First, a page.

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This page https://www.lawlessfrench.com/grammar/adverbs/ says that adverbs "may modify verbs, adjective, prepositions, or other adverbs".

It lists some the following words under the category of "Adverbs of Quantity": beaucoup (a lot), très (very), trop (too much).

It's true that I am able to think of sentences where these words clearly modify a verb, or adjective or another adverb:

  • I eat a lot. ("a lot" is modifying a verb)
  • I run very fast ("very" is modifying the adverb "fast")
  • I eat too much. ("too much" is modifying a verb).

But if I click the "Adverbs of Quantity" link, I see other Adverbs of Quantity words that really look like they modify a noun. An example is "un verre de".

  • J'ai bu un verre de vin.

In this case, isn't "un verre de" modifying the noun "vin"? If so, is it indeed true that adverbs can modify nouns? (and if so, what makes "une verre de" an adverb, instead of an adjective?")

  • Un verre = nom ; un verre de vin, une quantité nommée verre, représentant un volume normalisé. Pas d'adverbe en vue ! – cl-r Sep 26 '15 at 14:04
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    You're absolutely right; beaucoup de etc. are not adverbs. I took a grammatical shortcut but that was clearly a mistake. I've moved those expressions to a separate page - thanks for bringing this up! – lkl Sep 26 '15 at 15:04
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    de rien! for me, one of the most helpful (and thus motivating) aspects of learning French is learning to analyse sentences grammatically! (it seems to be helping me identify huge "chunks" of sentences, eg "i don't actually understand that chunk of the sentence but it's some kind of adverbial clause modifying this-here main chunk that i DO understand). so, i've enjoyed looking through your grammar sections, so thanks a lot :) – silph Sep 26 '15 at 15:16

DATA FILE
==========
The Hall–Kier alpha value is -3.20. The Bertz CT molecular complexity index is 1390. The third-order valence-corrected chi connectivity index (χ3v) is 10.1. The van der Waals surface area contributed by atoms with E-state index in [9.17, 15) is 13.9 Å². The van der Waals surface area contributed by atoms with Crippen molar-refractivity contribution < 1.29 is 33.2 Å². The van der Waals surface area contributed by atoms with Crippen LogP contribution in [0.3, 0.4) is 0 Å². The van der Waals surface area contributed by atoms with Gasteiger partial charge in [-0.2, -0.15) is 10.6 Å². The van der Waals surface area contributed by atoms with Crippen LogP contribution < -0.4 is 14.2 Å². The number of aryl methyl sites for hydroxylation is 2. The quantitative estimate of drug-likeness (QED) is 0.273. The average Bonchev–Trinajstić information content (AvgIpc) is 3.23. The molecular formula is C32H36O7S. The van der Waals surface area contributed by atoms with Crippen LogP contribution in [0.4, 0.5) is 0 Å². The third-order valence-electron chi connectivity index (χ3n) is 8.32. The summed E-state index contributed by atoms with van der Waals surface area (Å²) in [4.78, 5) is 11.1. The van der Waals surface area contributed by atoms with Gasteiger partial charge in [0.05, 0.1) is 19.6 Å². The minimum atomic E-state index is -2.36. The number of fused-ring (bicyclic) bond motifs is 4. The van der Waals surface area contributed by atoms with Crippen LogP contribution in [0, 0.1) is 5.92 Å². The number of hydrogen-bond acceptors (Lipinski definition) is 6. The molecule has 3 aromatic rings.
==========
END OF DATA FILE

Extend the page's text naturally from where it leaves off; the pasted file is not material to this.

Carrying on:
• Fast is an adjective not an adverb. Quickly is the preferred adverb. – D. Ben Knoble Oct 18 '15 at 13:05
  • @BenKnoble Fast is certainly an adverb, as well as an adjective. en.wiktionary.org/wiki/fast#Adverb – silph Oct 19 '15 at 14:57
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French adverbs indeed "may modify verbs, adjective, prepositions, or other adverbs".

  • Paul a beaucoup mangé.
  • Paul est très content.
  • Paul est exactement devant chez toi.
  • Paul est très très énervé.

A lot of the “adverbs” cited on your referenced page are not actual adverbs: Pro-PP (e.g. ici, là, maintenant, hier, dehors), Pro-clitics (en, y), Pro-QU (e.g. combien, comment, où, pourquoi, quand). And others are adverbs which can take NP/noun compléments with the de preposition (e.g. beaucoup, assez, peu). Finally while moins and plus are adverbs, le moins et le plus are not words and hence are not adverbs. Lexical grammatical categories being appropriate only for words.

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